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Living in Norway?

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David Hicks

Living in Norway, from Australia

"Thanks to my network on InterNations, I already had some contact persons to ask for support on coming to Oslo. "

Amelie Barreau

Living in Norway, from France

"Enjoying the great spirit of our InterNations’ Oslo Community for the last few months, I am absolutely convinced of the vision to bring people from different nations together."

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Norway at a Glance

Healthcare in Norway

Living in Norway is a great opportunity for outdoor enthusiasts and expats who appreciate Scandinavia’s wilderness. After all, Norway boasts an incredible natural beauty. On InterNations, you can learn all about life in Norway, including healthcare, housing, education and more.

Living Standards

Do you value a healthy work-and-life balance? Norway may be the right place for you! The United Nations Development Program (UNDP) has repeatedly declared this Scandinavian country the best country to live in. The life expectancy in Norway is higher than ever before. The general health is excellent in Norway, making for a median age of about 40 years.

Norway has introduced a universal, public healthcare system which is financed by the country’s tax revenues and a national insurance scheme. Thus, healthcare is accessible for all legal residents, which reflects the high status of equality in Norway. The utter importance of equality also accounts for the low poverty rates and the comparatively equal distribution of wealth among the population in Norway.

The Public Health System

During the 1900s, the welfare state took significant shape in Norway, which was accompanied by the development of a public healthcare system. The public health sector is financed through taxes and is supposed to be equally accessible by all residents, regardless of their income. This sector is also one of the largest employers in Norway.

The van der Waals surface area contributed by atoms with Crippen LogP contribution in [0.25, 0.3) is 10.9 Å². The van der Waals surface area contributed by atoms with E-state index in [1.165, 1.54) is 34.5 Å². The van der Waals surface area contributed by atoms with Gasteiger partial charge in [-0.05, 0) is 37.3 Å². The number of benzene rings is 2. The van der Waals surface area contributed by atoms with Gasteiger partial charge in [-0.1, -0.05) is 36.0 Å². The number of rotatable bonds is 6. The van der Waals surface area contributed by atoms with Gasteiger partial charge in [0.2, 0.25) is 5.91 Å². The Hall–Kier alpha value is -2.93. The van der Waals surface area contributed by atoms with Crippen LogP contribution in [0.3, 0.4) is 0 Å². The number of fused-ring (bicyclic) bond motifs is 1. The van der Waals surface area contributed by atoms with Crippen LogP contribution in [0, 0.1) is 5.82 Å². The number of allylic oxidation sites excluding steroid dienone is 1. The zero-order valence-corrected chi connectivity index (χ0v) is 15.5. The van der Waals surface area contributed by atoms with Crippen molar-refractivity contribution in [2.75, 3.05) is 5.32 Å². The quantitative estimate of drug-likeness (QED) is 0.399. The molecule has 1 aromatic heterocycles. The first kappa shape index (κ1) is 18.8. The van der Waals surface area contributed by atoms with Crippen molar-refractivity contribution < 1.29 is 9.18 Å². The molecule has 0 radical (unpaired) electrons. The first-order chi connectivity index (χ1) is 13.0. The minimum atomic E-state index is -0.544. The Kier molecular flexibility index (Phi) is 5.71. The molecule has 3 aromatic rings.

In general, the responsibility of providing health services lies with the municipalities. Each municipality is obligated to provide primary health services to its residents, in form of general practitioner clinics for instance. Specialized care, on the other hand, is provided by the counties and health regions. Expats can also turn to private hospitals and health centers, of course. As a legal resident, you are generally free to choose at which hospital or healthcare facility you want to receive treatment.

National Insurance Scheme

As an expat, you can be a member of Norway’s national insurance scheme, even if you are not a Norwegian citizen or a national of a European country. What is essential, however, is that you are a legal resident of Norway. As a member of the national insurance scheme, you must pay contributions together with your taxes. Keep in mind that you may not be granted all insurance benefits under the national insurance scheme. Some benefits require you to have been a member of the national insurance scheme for a while.

Even if you are not automatically covered by the national insurance scheme in Norway, you can apply for voluntary membership. This is the case if you stay in Norway for a period of three to twelve months and have strong ties to Norway.

Social Security Agreements

Please remember that social security agreements between Norway and your home country can change the status of your insurance membership. This agreement may determine if you are considered a member of the Norwegian insurance scheme or that of your home country.

Norway has bilateral social security agreements with the following countries (among others):

There is also a social security convention between all Nordic countries and the so-called EEA agreement that applies to the 27 EU member states as well as the three EFTA countries.

How to Find a Doctor

It is easy for expats who are registered in the National Population Register (Folkeregister) to find a doctor. You will automatically be assigned a general practitioner by the Norwegian Health Economics Administration (HELFO). Refer to the website of HELFO (mostly in Norwegian) for more information on this process. Of course, you can also contact your municipality and ask for available public health services in your area. For emergencies outside of municipality office hours, call 113.

InterNations Expat Magazine